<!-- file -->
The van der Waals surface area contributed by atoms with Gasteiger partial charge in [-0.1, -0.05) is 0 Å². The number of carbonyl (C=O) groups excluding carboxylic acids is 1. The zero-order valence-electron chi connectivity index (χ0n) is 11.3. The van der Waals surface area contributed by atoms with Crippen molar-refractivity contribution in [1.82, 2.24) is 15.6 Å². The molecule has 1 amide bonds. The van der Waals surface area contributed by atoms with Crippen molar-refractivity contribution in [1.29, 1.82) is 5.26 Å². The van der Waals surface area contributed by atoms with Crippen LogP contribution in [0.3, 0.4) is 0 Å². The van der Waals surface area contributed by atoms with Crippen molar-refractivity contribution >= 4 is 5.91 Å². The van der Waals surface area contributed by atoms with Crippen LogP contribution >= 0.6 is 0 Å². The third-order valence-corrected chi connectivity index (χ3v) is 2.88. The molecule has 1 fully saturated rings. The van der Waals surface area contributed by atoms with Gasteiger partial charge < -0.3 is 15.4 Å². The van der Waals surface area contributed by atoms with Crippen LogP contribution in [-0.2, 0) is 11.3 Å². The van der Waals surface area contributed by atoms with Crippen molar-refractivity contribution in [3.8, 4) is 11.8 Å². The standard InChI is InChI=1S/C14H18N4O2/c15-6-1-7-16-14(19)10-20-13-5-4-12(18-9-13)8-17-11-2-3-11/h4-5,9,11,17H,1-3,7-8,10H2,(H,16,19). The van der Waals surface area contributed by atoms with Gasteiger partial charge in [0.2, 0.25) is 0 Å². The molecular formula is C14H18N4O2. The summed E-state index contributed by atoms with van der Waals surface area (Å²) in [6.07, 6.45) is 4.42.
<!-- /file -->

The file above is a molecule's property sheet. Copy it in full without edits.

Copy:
The van der Waals surface area contributed by atoms with Gasteiger partial charge in [-0.1, -0.05) is 0 Å². The number of carbonyl (C=O) groups excluding carboxylic acids is 1. The zero-order valence-electron chi connectivity index (χ0n) is 11.3. The van der Waals surface area contributed by atoms with Crippen molar-refractivity contribution in [1.82, 2.24) is 15.6 Å². The molecule has 1 amide bonds. The van der Waals surface area contributed by atoms with Crippen molar-refractivity contribution in [1.29, 1.82) is 5.26 Å². The van der Waals surface area contributed by atoms with Crippen LogP contribution in [0.3, 0.4) is 0 Å². The van der Waals surface area contributed by atoms with Crippen molar-refractivity contribution >= 4 is 5.91 Å². The van der Waals surface area contributed by atoms with Crippen LogP contribution >= 0.6 is 0 Å². The third-order valence-corrected chi connectivity index (χ3v) is 2.88. The molecule has 1 fully saturated rings. The van der Waals surface area contributed by atoms with Gasteiger partial charge < -0.3 is 15.4 Å². The van der Waals surface area contributed by atoms with Crippen LogP contribution in [-0.2, 0) is 11.3 Å². The van der Waals surface area contributed by atoms with Crippen molar-refractivity contribution in [3.8, 4) is 11.8 Å². The standard InChI is InChI=1S/C14H18N4O2/c15-6-1-7-16-14(19)10-20-13-5-4-12(18-9-13)8-17-11-2-3-11/h4-5,9,11,17H,1-3,7-8,10H2,(H,16,19). The van der Waals surface area contributed by atoms with Gasteiger partial charge in [0.2, 0.25) is 0 Å². The molecular formula is C14H18N4O2. The summed E-state index contributed by atoms with van der Waals surface area (Å²) in [6.07, 6.45) is 4.42.